• The Jharkhand High Court rejected the bail petition of Rashtriya Janata Dal president Lalu Prasad in connection with three fodder scam cases.
  • Imprisoned, Mr. Prasad is currently admitted to a government hospital in Ranchi.
  • In December 2018, Mr. Prasad had filed a petition in the High Court requesting bail in three fodder scam cases related with fraudulent withdrawal of money from Dumka, Chaibasa and Deoghar district treasuries in which he had been convicted.

GS II: SOCIAL – EDUCATION

Cabinet approves 3 new AIIMS in J&K, Gujarat

  • The Union Cabinet approved the setting up of three All India Institutes of Medical Sciences in Jammu and Kashmir and Gujarat.
  • These will be in Samba in Jammu at a cost of Rs. 1,661 crore, in Pulwama in Kashmir at a cost of Rs. 1,828 crore, and in Rajkot, Gujarat, at a cost of Rs. 1,195 crore.
  • The institutes will be set up under the Pradhan Mantri Swasthya Suraksha Yojana.
  • The Cabinet approval also involves the creation of a post of director with a basic pay of Rs. 2,25,000 for each of the three AIIMS.
  • The cost of construction, operation and maintenance of the three AIIMS will be fully borne by the Central government.
  • “The objective is to establish the new AIIMS as Institutions of National Importance for providing quality tertiary healthcare, medical education, nursing education and research in the region,” the government said.
  • Each AIIMS will add 100 undergraduate (MBBS) seats and 60 B.Sc. (nursing) seats and will have 15-20 super-speciality departments.
  • Each AIIMS will also add 750 hospital beds which will include emergency/trauma beds, AYUSH beds, private beds, and ICU speciality and super-speciality beds.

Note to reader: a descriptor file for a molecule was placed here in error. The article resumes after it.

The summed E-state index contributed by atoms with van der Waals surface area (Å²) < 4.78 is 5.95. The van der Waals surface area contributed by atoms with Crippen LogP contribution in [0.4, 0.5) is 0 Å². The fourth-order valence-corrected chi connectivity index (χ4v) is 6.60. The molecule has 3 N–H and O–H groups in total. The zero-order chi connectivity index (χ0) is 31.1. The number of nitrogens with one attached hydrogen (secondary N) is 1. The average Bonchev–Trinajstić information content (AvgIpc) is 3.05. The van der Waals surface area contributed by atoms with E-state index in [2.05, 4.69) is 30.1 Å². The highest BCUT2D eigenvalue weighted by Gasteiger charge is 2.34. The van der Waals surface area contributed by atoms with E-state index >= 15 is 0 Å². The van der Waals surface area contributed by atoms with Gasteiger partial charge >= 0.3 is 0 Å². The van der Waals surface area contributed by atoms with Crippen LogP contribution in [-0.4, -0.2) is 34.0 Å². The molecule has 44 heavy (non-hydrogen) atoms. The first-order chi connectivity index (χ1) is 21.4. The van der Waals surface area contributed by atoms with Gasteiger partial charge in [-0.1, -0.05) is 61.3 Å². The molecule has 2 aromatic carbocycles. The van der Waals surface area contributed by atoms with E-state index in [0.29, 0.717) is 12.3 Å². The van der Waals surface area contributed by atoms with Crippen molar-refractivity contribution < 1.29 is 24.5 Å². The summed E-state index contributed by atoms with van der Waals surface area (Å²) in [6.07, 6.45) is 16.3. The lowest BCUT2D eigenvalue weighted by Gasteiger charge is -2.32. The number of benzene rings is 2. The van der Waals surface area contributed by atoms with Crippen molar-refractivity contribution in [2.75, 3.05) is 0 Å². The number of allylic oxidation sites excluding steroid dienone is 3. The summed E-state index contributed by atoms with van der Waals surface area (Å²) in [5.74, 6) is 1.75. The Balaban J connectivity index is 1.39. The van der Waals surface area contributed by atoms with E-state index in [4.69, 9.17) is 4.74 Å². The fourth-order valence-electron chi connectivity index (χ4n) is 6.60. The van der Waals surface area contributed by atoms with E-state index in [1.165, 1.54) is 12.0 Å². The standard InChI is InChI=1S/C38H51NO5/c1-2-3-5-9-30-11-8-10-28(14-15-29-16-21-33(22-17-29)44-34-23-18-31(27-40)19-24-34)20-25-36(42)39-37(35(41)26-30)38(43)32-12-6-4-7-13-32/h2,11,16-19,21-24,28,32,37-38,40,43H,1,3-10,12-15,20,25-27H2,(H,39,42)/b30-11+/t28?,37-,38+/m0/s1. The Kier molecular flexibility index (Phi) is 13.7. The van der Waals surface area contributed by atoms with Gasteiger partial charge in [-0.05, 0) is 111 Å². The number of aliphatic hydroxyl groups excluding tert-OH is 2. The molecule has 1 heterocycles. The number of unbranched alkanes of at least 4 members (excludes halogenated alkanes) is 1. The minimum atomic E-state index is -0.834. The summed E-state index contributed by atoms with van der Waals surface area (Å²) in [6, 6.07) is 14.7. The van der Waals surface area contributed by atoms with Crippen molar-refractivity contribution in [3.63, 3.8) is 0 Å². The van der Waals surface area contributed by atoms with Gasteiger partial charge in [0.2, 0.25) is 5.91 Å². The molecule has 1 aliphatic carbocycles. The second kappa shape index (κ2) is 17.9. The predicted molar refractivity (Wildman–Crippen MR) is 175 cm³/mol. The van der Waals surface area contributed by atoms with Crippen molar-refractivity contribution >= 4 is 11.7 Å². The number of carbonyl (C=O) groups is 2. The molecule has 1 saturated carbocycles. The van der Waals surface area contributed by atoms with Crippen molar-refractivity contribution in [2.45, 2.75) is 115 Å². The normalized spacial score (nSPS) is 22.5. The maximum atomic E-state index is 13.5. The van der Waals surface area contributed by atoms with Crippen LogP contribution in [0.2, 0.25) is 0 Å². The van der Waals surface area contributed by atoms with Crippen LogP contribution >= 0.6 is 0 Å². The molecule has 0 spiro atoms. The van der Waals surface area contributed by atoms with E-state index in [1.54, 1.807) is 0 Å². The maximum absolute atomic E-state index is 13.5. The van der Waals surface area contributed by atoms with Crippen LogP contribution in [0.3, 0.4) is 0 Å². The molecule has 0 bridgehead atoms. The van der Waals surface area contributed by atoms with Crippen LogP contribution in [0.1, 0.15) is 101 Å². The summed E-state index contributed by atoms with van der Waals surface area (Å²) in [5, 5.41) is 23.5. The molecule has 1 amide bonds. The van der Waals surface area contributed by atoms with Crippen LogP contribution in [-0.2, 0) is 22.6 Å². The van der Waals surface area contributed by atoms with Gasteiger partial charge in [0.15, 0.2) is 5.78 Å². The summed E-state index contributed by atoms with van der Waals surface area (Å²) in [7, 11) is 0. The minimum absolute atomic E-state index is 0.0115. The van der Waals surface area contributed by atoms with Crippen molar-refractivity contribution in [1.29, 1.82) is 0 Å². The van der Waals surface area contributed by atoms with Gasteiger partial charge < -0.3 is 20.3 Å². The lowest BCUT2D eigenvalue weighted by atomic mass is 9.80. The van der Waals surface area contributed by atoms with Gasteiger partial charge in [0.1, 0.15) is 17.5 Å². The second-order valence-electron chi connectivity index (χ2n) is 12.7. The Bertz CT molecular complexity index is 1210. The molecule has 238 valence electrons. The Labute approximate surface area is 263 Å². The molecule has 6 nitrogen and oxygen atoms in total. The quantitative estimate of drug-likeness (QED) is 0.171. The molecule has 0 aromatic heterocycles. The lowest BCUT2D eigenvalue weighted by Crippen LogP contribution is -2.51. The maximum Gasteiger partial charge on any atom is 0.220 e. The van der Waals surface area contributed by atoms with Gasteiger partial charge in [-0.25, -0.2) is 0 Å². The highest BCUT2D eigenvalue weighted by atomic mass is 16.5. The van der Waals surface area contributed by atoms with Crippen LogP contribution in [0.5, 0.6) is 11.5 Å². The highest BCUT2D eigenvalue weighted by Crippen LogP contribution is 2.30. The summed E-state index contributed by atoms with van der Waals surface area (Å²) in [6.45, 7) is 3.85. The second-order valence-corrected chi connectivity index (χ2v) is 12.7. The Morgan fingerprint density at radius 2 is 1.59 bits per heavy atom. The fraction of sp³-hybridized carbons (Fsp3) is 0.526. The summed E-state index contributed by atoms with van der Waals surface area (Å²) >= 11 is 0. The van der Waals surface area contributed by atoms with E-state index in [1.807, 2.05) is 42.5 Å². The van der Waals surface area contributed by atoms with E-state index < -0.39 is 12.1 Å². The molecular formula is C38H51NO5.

• “It is expected that each AIIMS would cater to around 1,500 OPD patients per day and around 1,000 IPD patients per month,” the government said.
  • “Setting up new AIIMS in Jammu and Kashmir and Gujarat will lead to employment generation for nearly 3,000 people in various faculty and non-faculty posts in each of the AIIMS.”

GS III: ECONOMY – BANKING

RBI notifies deferment of capital buffer norms as per board’s call

  • The Reserve Bank of India (RBI) deferred the implementation of the last tranche of Capital Conservation Buffer (CCB) by a year, a move that would leave about an estimated Rs. 37,000 crore capital in the hands of banks.
  • This would help banks increase lending by over Rs. 3.5 lakh crore by leveraging ten times the capital.
  • “It has been decided to defer the implementation of the last tranche of 0.625% of CCB from March 31, 2019 to March 31, 2020,” the RBI said in a notification.
  • Accordingly, minimum capital conservation ratios of 2.5% would be applicable from March 31, 2020.
  • Currently, the CCB of banks stands at 1.875% of the core capital.
  • The CCB is the capital buffer that banks have to accumulate in normal times to be used for offsetting losses during periods of stress.
  • It was introduced after the 2008 global financial crisis to improve the ability of banks to withstand adverse economic conditions.
  • The decision to defer CCB was taken at the November 19 meeting of the central board of directors.